HVAC Glossary

AC — Abbreviation for alternating current, a type of electric current in which the polarity is constantly reversing, causing the electron flow to reverse.

ACCA — Air-Conditioning Contractors of America.

AC or DC — Abbreviation for equipment capable of operating on alternating or direct current.

A-Coil — A heat exchanger consisting of two diagonal coils that are joined together in a manner that looks like the letter “A”.

AFUE — Annual Fuel Utilization Efficiency. A measure of a gas furnace’s efficiency in converting fuel to energy—the higher the rating, the more efficient the unit.

Air Conditioner — Any device that can change the temperature, humidity or general quality of the air. More specifically, an air conditioner makes your home cooler, by drawing heat energy out of the house and transferring that heat to the outdoors.

Air cleaner (also Air Filtration System) — Removes airborne allergens from your home.

Air handler — An air moving and/or mixing unit. Residential air handlers include a blower, a coil, an expansion device, a heater rack and a filter. Heaters for air handlers are sold as accessories. In some models, heaters are factory installed.

AHRI — Conditioning, Heating & Refrigeration Institute

BTU — British thermal unit; the amount of heat required to raise or lower the temperature of one pound of water one degree Fahrenheit. The heat extracted from your home by an air conditioner is measured in BTUs.

CFM — Abbreviation for cubic feet per minute, a standard measurement of airflow. A typical system requires 400 cfm per ton of air conditioning.

Charge –To add refrigerant to a system. This is refrigerant contained in a sealed system or in the sensing bulb to a thermostatic expansion valve.

CleanEffects™ (also Trane CleanEffects™) –Trane Air filtration system that removes 99.98% of airborne allergens down to .1 micron from the filtered air, making it 100 times more effective than a standard 1″ filter. Trane CleanEffects also removes over 99% of the influenza virus from your home’s filtered air, according to research by the Harvard School of Public Health, in collaboration with scientists at Environmental Health and Engineering Inc. (EH&E).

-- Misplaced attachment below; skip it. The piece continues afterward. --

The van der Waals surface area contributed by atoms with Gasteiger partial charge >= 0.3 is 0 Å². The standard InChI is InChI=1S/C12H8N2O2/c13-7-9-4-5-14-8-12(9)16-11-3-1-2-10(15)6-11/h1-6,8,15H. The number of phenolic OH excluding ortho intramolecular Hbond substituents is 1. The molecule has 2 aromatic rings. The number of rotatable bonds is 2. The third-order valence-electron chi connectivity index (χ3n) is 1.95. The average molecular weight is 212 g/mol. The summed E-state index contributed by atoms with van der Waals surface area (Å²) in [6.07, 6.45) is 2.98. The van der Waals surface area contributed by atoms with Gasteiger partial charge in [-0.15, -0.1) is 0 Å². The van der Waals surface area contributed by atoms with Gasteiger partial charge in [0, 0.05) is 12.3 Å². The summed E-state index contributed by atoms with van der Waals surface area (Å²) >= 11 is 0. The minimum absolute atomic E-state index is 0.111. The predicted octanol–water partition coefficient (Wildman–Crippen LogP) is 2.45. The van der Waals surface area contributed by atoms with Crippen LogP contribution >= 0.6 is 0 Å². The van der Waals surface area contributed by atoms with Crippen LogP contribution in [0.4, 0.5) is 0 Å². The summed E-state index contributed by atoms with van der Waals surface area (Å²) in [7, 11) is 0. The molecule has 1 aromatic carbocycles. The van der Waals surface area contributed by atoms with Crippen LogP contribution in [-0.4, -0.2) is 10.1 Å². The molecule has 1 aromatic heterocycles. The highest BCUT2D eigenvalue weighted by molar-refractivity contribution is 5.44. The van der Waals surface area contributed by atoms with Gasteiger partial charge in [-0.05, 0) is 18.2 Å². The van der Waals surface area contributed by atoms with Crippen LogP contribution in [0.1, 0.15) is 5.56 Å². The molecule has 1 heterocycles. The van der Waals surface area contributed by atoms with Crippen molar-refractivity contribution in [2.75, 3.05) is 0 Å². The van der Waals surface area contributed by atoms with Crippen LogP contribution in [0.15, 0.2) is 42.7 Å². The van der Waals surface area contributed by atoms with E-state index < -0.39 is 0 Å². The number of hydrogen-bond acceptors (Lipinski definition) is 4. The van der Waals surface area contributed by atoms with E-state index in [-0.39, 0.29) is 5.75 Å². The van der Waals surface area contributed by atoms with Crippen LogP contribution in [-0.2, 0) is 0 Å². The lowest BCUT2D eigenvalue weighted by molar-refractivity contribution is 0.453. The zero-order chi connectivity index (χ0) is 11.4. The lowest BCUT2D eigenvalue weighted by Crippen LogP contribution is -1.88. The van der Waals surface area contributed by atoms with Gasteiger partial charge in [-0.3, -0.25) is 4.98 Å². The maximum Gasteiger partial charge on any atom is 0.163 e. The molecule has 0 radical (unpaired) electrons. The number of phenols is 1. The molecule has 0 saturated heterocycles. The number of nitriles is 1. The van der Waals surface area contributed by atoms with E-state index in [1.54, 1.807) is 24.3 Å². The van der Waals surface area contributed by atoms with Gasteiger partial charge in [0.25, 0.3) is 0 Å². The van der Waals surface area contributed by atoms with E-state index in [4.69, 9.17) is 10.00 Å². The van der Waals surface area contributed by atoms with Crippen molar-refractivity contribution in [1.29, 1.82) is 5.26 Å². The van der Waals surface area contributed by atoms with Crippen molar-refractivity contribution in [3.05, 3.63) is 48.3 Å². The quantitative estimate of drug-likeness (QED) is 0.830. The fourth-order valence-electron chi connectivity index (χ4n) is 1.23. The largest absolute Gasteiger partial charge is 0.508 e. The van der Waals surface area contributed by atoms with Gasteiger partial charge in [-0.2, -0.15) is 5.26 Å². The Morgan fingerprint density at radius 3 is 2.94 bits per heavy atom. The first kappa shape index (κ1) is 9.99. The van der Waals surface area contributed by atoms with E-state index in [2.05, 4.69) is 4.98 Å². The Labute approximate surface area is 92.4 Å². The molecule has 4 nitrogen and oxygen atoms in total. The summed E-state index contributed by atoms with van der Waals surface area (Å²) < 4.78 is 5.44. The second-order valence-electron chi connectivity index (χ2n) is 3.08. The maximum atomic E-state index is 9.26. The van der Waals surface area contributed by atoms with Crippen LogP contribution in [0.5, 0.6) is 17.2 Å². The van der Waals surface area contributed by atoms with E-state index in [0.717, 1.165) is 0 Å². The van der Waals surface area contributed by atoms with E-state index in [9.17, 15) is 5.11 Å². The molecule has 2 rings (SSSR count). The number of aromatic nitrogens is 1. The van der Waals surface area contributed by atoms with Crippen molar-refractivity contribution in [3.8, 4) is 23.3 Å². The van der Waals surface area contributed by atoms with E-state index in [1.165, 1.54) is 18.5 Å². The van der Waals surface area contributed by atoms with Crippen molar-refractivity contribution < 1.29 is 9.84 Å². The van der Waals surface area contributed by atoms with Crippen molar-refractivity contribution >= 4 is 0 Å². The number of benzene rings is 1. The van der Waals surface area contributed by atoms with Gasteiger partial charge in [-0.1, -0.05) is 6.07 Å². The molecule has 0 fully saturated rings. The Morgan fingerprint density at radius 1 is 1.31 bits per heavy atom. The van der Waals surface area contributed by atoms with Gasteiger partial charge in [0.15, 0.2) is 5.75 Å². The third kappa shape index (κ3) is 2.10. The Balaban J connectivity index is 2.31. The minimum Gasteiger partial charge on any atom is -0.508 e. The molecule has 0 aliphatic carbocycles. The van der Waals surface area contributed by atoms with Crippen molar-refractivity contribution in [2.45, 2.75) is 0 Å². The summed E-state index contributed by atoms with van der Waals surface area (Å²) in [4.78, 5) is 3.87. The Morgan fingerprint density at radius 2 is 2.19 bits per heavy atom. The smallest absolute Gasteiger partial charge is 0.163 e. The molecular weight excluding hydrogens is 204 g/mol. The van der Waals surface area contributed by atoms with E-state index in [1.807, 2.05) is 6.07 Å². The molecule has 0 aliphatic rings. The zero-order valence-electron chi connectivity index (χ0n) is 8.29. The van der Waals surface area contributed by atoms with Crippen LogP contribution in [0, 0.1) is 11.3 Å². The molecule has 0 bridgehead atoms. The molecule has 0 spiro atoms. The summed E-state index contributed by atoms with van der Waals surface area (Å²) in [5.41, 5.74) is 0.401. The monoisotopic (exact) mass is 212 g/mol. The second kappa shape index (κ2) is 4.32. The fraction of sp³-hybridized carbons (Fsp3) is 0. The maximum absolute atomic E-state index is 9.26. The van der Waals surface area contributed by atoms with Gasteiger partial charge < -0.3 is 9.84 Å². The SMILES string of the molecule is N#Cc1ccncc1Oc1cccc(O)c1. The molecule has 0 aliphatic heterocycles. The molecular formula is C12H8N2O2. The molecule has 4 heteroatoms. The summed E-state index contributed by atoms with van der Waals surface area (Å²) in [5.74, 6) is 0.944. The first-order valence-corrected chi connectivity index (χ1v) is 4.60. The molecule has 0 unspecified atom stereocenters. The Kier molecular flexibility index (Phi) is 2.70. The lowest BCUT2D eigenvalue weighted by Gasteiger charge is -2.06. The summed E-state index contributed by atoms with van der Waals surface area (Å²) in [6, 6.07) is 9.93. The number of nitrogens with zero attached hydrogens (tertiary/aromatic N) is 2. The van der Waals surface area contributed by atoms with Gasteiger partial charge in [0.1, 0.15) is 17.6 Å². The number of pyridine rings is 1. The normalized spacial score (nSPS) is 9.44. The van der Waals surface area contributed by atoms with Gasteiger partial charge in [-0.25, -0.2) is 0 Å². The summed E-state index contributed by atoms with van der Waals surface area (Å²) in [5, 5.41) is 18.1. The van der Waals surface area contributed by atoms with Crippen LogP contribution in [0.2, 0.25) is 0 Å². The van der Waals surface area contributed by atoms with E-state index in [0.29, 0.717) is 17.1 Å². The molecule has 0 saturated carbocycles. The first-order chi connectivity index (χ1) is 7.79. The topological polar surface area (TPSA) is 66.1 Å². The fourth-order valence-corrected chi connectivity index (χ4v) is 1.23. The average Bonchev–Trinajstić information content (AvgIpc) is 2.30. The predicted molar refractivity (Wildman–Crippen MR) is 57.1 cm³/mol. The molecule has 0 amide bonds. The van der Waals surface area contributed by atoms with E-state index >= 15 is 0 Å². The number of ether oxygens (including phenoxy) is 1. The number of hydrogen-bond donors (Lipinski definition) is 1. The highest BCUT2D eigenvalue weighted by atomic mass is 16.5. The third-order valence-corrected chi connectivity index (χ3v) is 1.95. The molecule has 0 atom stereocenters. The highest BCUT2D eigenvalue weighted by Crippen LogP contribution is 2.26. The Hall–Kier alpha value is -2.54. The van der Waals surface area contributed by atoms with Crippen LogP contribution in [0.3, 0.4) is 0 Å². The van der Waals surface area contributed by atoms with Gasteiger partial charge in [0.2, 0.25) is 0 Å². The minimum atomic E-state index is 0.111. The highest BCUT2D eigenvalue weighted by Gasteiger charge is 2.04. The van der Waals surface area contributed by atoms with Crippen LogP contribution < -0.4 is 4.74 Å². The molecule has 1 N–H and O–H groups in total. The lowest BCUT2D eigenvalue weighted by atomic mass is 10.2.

Climatuff® Compressor — The Trane Climatuff® Compressor was the world’s first successful heat pump compressor. To this day it’s the only compressor Trane uses in its residential systems. It’s well known for its superior durability, its low noise levels and high efficiency.

Comfort™ coil (also evaporator coil or indoor coil) — Part of an indoor air unit, it functions with the air conditioner or heat pump outdoors to cool and condition indoor air that flows over it by drawing out heat and moisture.

Compressor — This is the heart of an air conditioning or heat pump system. It is part of the outdoor unit and pumps refrigerant in order to meet the cooling requirements of the system.

Condenser coil (or outdoor coil) — In an air conditioner, the coil dissipates heat from the refrigerant, changing the refrigerant from vapor to liquid. In a heat pump system, the coil absorbs heat from the outdoors.

Condenser fan — The fan that circulates air over the air-cooled condenser.

Damper — Found in ductwork, this movable plate opens and closes to control airflow. Dampers can be used to balance airflow in a duct system. They are also used in zoning to regulate airflow to certain rooms.

DC — Direct current electricity. This type of electricity (as opposed to Alternating Current, or AC) flows in one direction only, without reversing polarity.

Dehumidifier — An air cooler that removes moisture from the air.

Downflow furnace –A furnace that intakes air at its top and discharges air at its bottom.

Drain pan — This is also referred to as a condensate pan. This is a pan used to catch and collect condensate (in residential systems vapor is liquefied on the indoor coil, collected in the drain pan and removed through a drain line).

Dual Compressors — An outdoor unit featuring two compressors, one for everyday cooling and a second larger one for extreme temperature days. Provides superior durability designed for cost-saving efficiency and low sound levels.

Ductwork — A pipe or conduit through which air is delivered. Ducts are typically made of metal, fiberboard or a flexible material. In a home comfort system, the size and application of ductwork is critical to performance and is as important as the equipment.

EER — Energy Efficiency Ratio (steady state)

Electronic Air Cleaner (EAC) — Electronically filters out magnetized airborne particles from contaminants in indoor air, sending them to a collector plate.